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Retro Review: SATAN'S SADISTS (1969) and HELL'S BLOODY DEVILS (1970)


(US - 1969)

Directed by Al Adamson. Written by Dennis Wayne (Greydon Clark). Cast: Russ Tamblyn, Scott Brady, Kent Taylor, John "Bud" Cardos, Robert Dix, Gary Kent, Greydon Clark, Regina Carrol, Evelyn Frank, Jackie Taylor, William Bonner, Randee Lynn, Bambi Allen. (R, 87 mins)

Last year, Quentin Tarantino's ONCE UPON A TIME...IN HOLLYWOOD renewed interest in the history of Spahn Ranch, the old western movie set where Charles Manson and his followers were squatting around the time of the Tate-LaBianca murders in August 1969. Severin's exhaustive, 14-disc, 32-movie mega-box set of the films of Z-list exploitation auteur Al Adamson (1929-1995) was secretly in the works before the Tarantino film was released (because physical media is dead), but it's an interesting supplement in many ways, as several of Adamson's schlocky drive-in hits of the late '60s into the early '70s were shot at Spahn Ranch, where Manson as well as his followers were often present during some shoots. Additionally, according to WEST SIDE STORY and THE HAUNTING co-star Russ Tamblyn in David Gregory's feature-length 2019 documentary BLOOD & FLESH: THE REEL LIFE & GHASTLY DEATH OF AL ADAMSON (also in the box), Manson was a disruptive enough presence during the making of THE FEMALE BUNCH (shot in 1969, unreleased until 1971) that Adamson's co-director John "Bud" Cardos had to physically remove him from the set. Tamblyn, a Best Supporting Actor Oscar-nominee for 1957's PEYTON PLACE (he lost to Red Buttons in SAYONARA) was in enough of a career slump by the late '60s that he wound up becoming a member of the Adamson stock company. His truly repugnant performance is one of the most memorable aspects of 1969's lurid biker shocker SATAN'S SADISTS, one of the key titles in Adamson's dubious body of work and one of the very few times when the director came within striking distance of technical competence and achieving the almost-professional appearance of a real movie.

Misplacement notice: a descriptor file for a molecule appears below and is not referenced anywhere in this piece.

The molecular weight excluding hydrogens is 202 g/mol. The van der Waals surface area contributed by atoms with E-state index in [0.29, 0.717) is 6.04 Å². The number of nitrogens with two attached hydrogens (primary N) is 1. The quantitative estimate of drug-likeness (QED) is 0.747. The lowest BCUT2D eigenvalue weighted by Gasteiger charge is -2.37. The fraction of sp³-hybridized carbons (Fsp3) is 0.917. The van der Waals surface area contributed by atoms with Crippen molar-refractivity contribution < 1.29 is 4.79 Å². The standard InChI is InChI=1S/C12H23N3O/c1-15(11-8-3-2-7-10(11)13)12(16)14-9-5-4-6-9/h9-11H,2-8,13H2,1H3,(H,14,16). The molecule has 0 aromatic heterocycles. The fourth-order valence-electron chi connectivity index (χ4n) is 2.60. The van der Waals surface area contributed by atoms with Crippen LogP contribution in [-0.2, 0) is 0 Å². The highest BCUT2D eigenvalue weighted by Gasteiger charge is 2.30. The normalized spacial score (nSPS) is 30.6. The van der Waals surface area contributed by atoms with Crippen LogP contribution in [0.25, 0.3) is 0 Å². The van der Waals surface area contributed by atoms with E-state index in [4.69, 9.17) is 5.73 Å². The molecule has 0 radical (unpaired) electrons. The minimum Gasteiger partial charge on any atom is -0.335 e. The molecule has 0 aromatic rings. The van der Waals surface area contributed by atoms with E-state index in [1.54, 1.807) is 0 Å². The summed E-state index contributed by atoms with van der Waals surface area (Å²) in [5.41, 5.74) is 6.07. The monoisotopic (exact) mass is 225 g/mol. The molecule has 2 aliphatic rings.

It probably helped that SATAN'S SADISTS was one of the few Adamson joints from that period that wasn't a patchwork of several other already-released or long-shelved projects. It's not by any means a "good" movie, but relative to almost everything he did up to that point, it was fairly polished and the story was coherent. Scripted under the pseudonym "Dennis Wayne" by future B-movie director Greydon Clark (who would go on to direct SATAN'S CHEERLEADERS, WITHOUT WARNING, and THE FORBIDDEN DANCE, one of two competing "lambada" movies in the spring of 1990), who also co-stars as the partially deaf Acid, one of the titular outlaw bikers, SATAN'S SADISTS' opening half hour brings a disparate cast together at a roadside diner in the middle of nowhere in the California desert. There's vacationing Pittsburgh cop Charlie (Scott Brady) and his wife Nora (Evelyn Frank), picking up hitchhiker and Vietnam vet Johnny (Gary Kent), because he reminds them of their son, who's currently serving ("It's rough over there," Johnny gloomily says before adding, "eh, but he'll be fine!"). There's also waitress Tracy (Jackie Taylor) and diner owner Lew (Kent Taylor), and they're all soon terrorized by the Sadists, led by the appropriately sadistic Anchor (Tamblyn), who start with general obnoxiousness which soon escalates to violence when a fight breaks out. Johnny and Tracy run out the back after Johnny slashes one Sadist's throat in self-defense and drowns another in the men's room toilet. Meanwhile, the other Sadists take Charlie, Nora and Lew outside, where Anchor rapes Nora and informs Charlie "Hey, she's not bad!" before shooting all three of the hostages in the head.